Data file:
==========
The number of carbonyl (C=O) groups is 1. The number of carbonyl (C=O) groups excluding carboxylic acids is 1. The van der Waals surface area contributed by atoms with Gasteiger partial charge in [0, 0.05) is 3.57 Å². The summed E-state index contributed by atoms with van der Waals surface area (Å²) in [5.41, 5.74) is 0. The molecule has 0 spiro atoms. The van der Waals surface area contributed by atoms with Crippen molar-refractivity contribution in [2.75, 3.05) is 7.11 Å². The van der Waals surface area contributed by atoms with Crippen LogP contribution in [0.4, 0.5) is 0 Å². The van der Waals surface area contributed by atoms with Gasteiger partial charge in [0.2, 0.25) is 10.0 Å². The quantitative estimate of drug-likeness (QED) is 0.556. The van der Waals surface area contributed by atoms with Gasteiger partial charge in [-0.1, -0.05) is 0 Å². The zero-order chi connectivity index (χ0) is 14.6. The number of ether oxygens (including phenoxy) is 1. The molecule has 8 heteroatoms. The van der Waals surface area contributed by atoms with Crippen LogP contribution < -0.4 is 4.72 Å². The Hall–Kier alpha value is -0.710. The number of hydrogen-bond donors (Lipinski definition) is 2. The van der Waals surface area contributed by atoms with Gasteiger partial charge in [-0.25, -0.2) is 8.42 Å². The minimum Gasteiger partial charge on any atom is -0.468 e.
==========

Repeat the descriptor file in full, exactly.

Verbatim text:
The number of carbonyl (C=O) groups is 1. The number of carbonyl (C=O) groups excluding carboxylic acids is 1. The van der Waals surface area contributed by atoms with Gasteiger partial charge in [0, 0.05) is 3.57 Å². The summed E-state index contributed by atoms with van der Waals surface area (Å²) in [5.41, 5.74) is 0. The molecule has 0 spiro atoms. The van der Waals surface area contributed by atoms with Crippen molar-refractivity contribution in [2.75, 3.05) is 7.11 Å². The van der Waals surface area contributed by atoms with Crippen LogP contribution in [0.4, 0.5) is 0 Å². The van der Waals surface area contributed by atoms with Gasteiger partial charge in [0.2, 0.25) is 10.0 Å². The quantitative estimate of drug-likeness (QED) is 0.556. The van der Waals surface area contributed by atoms with Gasteiger partial charge in [-0.1, -0.05) is 0 Å². The zero-order chi connectivity index (χ0) is 14.6. The number of ether oxygens (including phenoxy) is 1. The molecule has 8 heteroatoms. The van der Waals surface area contributed by atoms with Crippen LogP contribution < -0.4 is 4.72 Å². The Hall–Kier alpha value is -0.710. The number of hydrogen-bond donors (Lipinski definition) is 2. The van der Waals surface area contributed by atoms with Gasteiger partial charge in [-0.25, -0.2) is 8.42 Å². The minimum Gasteiger partial charge on any atom is -0.468 e.